ISIJ International
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ONLINE ISSN: 1347-5460
PRINT ISSN: 0915-1559

ISIJ International Vol. 36 (1996), No. 9

  • Electro Slag Crucible Melting for Recycling of Low Oxygen High Conductivity Copper Scrap

    pp. 1113-1118

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    DOI:10.2355/isijinternational.36.1113

    Recycling of oxygen free high conductivity (OFHC) copper scrap was carried out through a modified electro slag melting technique using a graphite electrode and graphite crucible. Of the three slags used, a cryolite based slag was found to yield copper ingots with low (2 to 40 ppm) oxygen content and high (upto 98% IACS) conductivity. A slag as well as graphite of high purity are essential since the impurities present in the slag and graphite may contaminate the copper during melting. Possible mechanisms of impurity (Fe, Si, Mg, Ca and S) pick-up by copper are discussed. ldentical results were obtained using cathode copper instead of OFHC copper scrap indicating that the process may be used to produce low oxygen high conductivity copper ingots directly from cathode copper.
  • Incorporation of Chlorine in a Secondary Steelmaking Slag Based on the CaO-Al2O3-SiO2 System

    pp. 1119-1126

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    DOI:10.2355/isijinternational.36.1119

    CaO-Al2O3-SiO2=50-42-8% by weight (wt%) eutectic slags, similar in composition to a secondary steelmaking slag, containing 1-15 wt% CaCl2 were heated to 1798 K. DTA was performed and the system was cooled. Samples were characterized by electron microprobe and X-ray powder diffraction. Four main crystalline phases were present, CaO·Al2O3, 2CaO·Al2O3·SiO2, β-2CaO·SiO2 and 11CaO·7Al2O3·CaCl2. The chlorine phase was very similar to the mayenite phase (12CaO·7Al2O3). It formed first at 1321 (±27) K and remained solid as a separate phase because of its high melting point. The rest of the system, upon cooling, crystallized according to the well-known CaO-Al2O3-SiO2 phase diagram. It was seen that if chlorine is present in sufficient amounts (greater than 4.9 wt%), the chlorine phase constitutes 92 wt% of the final slag. Also when the chlorine phase was less than 92 wt% in the final slag, the recovery of chlorine exceeded 90%. For comparison, CaO-Al2O3-SiO2=48-12-40 wt% representing an ironmaking slag, was mixed with 10.0 wt% CaCl2 and also similarly heated and characterized after cooling. The phases observed were 2CaO·Al2O3·SiO2 and two new chlorine phases, all of which were glassy.
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    1. Chlorine-containing Phases in CaO-SiO2-Al2O3 Slags and Their Dissolution Behavior into Aqueous Solution Tetsu-to-Hagané Vol.91(2005), No.4
  • Modeling of Fluid Flow Conditions around the Slag/Metal Interface in a Gas-stirred Ladle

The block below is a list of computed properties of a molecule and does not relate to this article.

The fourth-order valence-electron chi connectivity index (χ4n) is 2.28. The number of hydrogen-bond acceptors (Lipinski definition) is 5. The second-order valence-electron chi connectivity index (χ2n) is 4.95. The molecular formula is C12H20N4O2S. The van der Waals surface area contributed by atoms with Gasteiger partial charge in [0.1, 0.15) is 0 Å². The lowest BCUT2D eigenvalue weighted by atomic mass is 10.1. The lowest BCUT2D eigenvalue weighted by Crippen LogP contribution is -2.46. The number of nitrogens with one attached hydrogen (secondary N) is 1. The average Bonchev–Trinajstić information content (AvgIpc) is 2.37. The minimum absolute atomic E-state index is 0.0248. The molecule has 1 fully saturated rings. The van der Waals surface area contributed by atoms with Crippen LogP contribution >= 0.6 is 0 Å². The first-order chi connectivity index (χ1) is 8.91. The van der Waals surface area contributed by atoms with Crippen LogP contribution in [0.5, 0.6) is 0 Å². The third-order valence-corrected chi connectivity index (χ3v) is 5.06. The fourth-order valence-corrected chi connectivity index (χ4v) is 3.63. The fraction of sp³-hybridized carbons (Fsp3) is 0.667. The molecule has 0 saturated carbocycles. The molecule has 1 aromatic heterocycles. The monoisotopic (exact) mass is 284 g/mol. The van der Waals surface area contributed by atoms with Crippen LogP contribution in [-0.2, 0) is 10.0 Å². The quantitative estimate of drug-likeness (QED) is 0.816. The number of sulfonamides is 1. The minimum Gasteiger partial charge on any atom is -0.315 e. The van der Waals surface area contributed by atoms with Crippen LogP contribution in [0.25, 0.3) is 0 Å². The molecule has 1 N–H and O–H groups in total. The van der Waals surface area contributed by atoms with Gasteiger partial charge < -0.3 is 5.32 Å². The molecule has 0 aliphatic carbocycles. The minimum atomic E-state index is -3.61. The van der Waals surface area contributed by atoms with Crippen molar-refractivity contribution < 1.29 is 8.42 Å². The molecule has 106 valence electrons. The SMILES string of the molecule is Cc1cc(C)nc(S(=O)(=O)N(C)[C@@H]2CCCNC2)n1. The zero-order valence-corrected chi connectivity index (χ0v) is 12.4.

pp. 1127-1134

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    DOI:10.2355/isijinternational.36.1127

    A three-phase model of a gas-stirred steel bath covered with a slag layer has been developed. Predicted steel surface velocities have been shown to be in at least five times greater agreement with experimental data compared to predicted velocities from a model which excludes the effect of slag phase. It has also been shown that it is possible to predict the amount of slag dispersed into the steel.
  • Kinetics of Aluminothermic Reduction of MnO2 and Fe2O3: A Thermoanalytical Investigation

    pp. 1135-1141

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    DOI:10.2355/isijinternational.36.1135

    This paper presents the main kinetic parameters for aluminothermic reduction of MnO2 and Fe2O3. Aluminothermic reduction which in fact is a redox reaction requires an initial input of heat which is obtained through external reaction and/or oxidation of aluminium. In a system where oxidation as well as reduction take place simultaneously it is difficult to predict the kinetics of either reduction or oxidation. The present work aims at to describe the kinetics of reduction of MnO2 and Fe2O3 during aluminothermic reductions using simultaneous DTA/TG technique. If one understand the aluminium oxidation reaction then kinetics for the reduction of MnO2 and Fe2O3 can be obtained from DTA data for the overall reaction.
    Using suitable calibration constant a theoretical DTA curve is generated from the TG data to describe oxidation of aluminium. The oxidation data were deducted from the overall DTA data on redox reaction to obtain data on reduction only. The rate of generation of peak area for MnO2 and Fe2O3 thus obtained was a measure of reduction reaction rate.
  • Prediction of a Blast Furnace Burden Distribution Variable

    pp. 1142-1150

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    DOI:10.2355/isijinternational.36.1142